Sunday, December 06, 2015

LSD charge-transfer complexes 1. LSD-tetracyanoethylene

The electron donor molecule LSD forms a charge-transfer complex with the electron acceptor tetracyanoethylene (TCNE). The charge-transfer complex has a characteristic absorption band, allowing the detection of the presence of LSD. When LSD or other hallucinogen drugs are applied to a silica gel plate and then sprayed with either TCNE or other electron acceptor drugs, a color band is detected.

In 1968, Millie and colleagues studied the electronic properties of methoxylated indoles and tryptamines by their ability to form charge-transfer complexes with TCNE or 1,3,5-trinitrobenzene (TNB), another electron acceptor. Many indoles and phenothiazines form a charge-transfer complex with TCNE or TNB; the wavelength of the absorption maximum of the complex is often between 300-720 nm. As shown in the figure below, the authors found a correlation between the absorption maximum of the acceptor-TCNE or acceptor-TNB complexes and kHOMO values of the donator indoles and tryptamines. The x-axis is the kHOMO while the y-axis is 1000/lambda, where lambda is the maximum absorption wavelength of the charge-transfer reaction product.

1-methyl-LSD was among the indoles and phenothiazines that were tested. The charge-transfer complex of TCNE and 1-methyl-LSD (letter p, Figure 1 above) had an absorption maximum at 520 nm. As determined by Huckel calculations, 1-methyl-LSD had kHOMO=0.487. This kHOMO value is larger than Ehomo=0.218 obtained for LSD by Karreman in 1959, though on the whole these values suggest good electron donating ability. According to the figure above, the electron-donating ability of 1-methyl-LSD (p) lies between 4-methoxy-indole (i) and 6-methoxy-indole (k).

TCNE-bezene complexes are used to study the electron-donating properties of different benzene derivatives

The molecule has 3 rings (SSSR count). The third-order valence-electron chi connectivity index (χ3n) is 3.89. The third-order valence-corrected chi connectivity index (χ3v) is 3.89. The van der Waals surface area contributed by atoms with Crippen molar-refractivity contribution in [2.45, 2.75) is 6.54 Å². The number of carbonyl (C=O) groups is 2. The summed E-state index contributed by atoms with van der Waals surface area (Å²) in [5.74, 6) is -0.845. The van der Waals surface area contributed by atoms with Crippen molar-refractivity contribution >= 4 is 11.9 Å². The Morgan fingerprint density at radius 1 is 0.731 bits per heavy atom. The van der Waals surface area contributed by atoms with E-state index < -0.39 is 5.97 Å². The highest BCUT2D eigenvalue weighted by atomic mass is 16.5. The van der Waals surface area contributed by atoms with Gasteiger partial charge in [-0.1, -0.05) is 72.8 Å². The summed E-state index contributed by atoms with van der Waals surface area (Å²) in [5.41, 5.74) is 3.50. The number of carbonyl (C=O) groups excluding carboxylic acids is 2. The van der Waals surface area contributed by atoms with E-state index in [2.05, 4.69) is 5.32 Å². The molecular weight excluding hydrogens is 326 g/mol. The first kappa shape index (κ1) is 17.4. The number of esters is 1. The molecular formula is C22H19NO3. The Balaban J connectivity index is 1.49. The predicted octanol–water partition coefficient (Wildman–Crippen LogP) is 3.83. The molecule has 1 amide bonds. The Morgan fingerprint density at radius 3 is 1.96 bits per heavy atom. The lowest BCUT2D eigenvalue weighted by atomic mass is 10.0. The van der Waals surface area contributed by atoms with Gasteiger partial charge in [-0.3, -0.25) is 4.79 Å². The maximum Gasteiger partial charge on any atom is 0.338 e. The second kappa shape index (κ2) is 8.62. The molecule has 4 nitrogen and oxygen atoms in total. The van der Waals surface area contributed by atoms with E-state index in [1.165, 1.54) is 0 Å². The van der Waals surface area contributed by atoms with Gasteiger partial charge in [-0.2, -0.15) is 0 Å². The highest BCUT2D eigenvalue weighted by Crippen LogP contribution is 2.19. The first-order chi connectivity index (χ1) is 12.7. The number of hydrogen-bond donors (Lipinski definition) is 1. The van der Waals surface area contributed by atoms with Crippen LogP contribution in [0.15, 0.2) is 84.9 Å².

There is no mystery about the physical and chemical forces that bind a hallucinogen drug to biological receptors. The forces may be compared with the physical and chemical forces that bind TCNE to benzene or indoles. For example, the ionization potential of an electron donor molecule can predict the rate of formation of its drug-TCNE complex, as shown by Domelsmith et al. in 1977. Several different benzene derivatives were mixed with the electron acceptor TCNE, and the rate of formation of benzene-TCNE complexes was measured. When the apparent enthalpy of formation of the benzene-TCNE complexes was plotted versus the average of the first and second ionization potential energies of the benzene molecules, an excellent linear correlation was obtained (Figure 12 below).

Quantum mechanics is the method used to calculate the kHOMO energy. The dose of structurally diverse hallucinogens to produce consciousness alteration is correlated with the drug's kHOMO value, so it is very likely that quantum electronic properties of matter play a role in the mechanism of consciousness alteration.


Fulton A. and L. E. Lyons (1967). Electron-accepting strength of NAD+. Australian Journal of Chemistry 20, 2267-2268.

Millie P., J. P. Malrieu, J. Benaim, J. Y. Lallemand and M. Julia (1968). Researches in the indole series. XX. Quantum mechanical calculations and charge-transfer complexes of substituted indoles. Journal of Medicinal Chemistry 11, 207-211. 10.1021/jm00308a003

Domelsmith L. N., L. L. Munchausen and K. N. Houk (1977). Photoelectron spectra of psychotropic drugs. 1. phenethylamines, tryptamines, and LSD. Journal of the American Chemical Society 99, 4311-4321.

No comments: